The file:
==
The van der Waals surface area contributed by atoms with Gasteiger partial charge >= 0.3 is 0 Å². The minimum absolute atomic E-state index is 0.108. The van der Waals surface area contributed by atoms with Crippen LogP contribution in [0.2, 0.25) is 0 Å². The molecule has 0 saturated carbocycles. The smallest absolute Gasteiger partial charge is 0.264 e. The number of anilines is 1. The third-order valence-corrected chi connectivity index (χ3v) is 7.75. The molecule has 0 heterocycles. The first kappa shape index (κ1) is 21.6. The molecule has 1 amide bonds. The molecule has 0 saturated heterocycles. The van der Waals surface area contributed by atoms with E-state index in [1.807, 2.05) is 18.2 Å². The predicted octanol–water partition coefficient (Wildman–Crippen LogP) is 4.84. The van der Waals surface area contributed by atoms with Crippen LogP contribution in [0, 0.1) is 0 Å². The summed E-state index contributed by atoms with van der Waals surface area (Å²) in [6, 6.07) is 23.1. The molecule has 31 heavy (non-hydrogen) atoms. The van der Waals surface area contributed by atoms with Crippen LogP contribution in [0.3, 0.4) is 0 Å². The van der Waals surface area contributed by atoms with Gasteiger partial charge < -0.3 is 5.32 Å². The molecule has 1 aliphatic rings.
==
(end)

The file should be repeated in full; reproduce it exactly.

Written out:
The van der Waals surface area contributed by atoms with Gasteiger partial charge >= 0.3 is 0 Å². The minimum absolute atomic E-state index is 0.108. The van der Waals surface area contributed by atoms with Crippen LogP contribution in [0.2, 0.25) is 0 Å². The molecule has 0 saturated carbocycles. The smallest absolute Gasteiger partial charge is 0.264 e. The number of anilines is 1. The third-order valence-corrected chi connectivity index (χ3v) is 7.75. The molecule has 0 heterocycles. The first kappa shape index (κ1) is 21.6. The molecule has 1 amide bonds. The molecule has 0 saturated heterocycles. The van der Waals surface area contributed by atoms with E-state index in [1.807, 2.05) is 18.2 Å². The predicted octanol–water partition coefficient (Wildman–Crippen LogP) is 4.84. The van der Waals surface area contributed by atoms with Crippen LogP contribution in [0, 0.1) is 0 Å². The summed E-state index contributed by atoms with van der Waals surface area (Å²) in [6, 6.07) is 23.1. The molecule has 31 heavy (non-hydrogen) atoms. The van der Waals surface area contributed by atoms with Crippen LogP contribution in [0.3, 0.4) is 0 Å². The van der Waals surface area contributed by atoms with Gasteiger partial charge < -0.3 is 5.32 Å². The molecule has 1 aliphatic rings.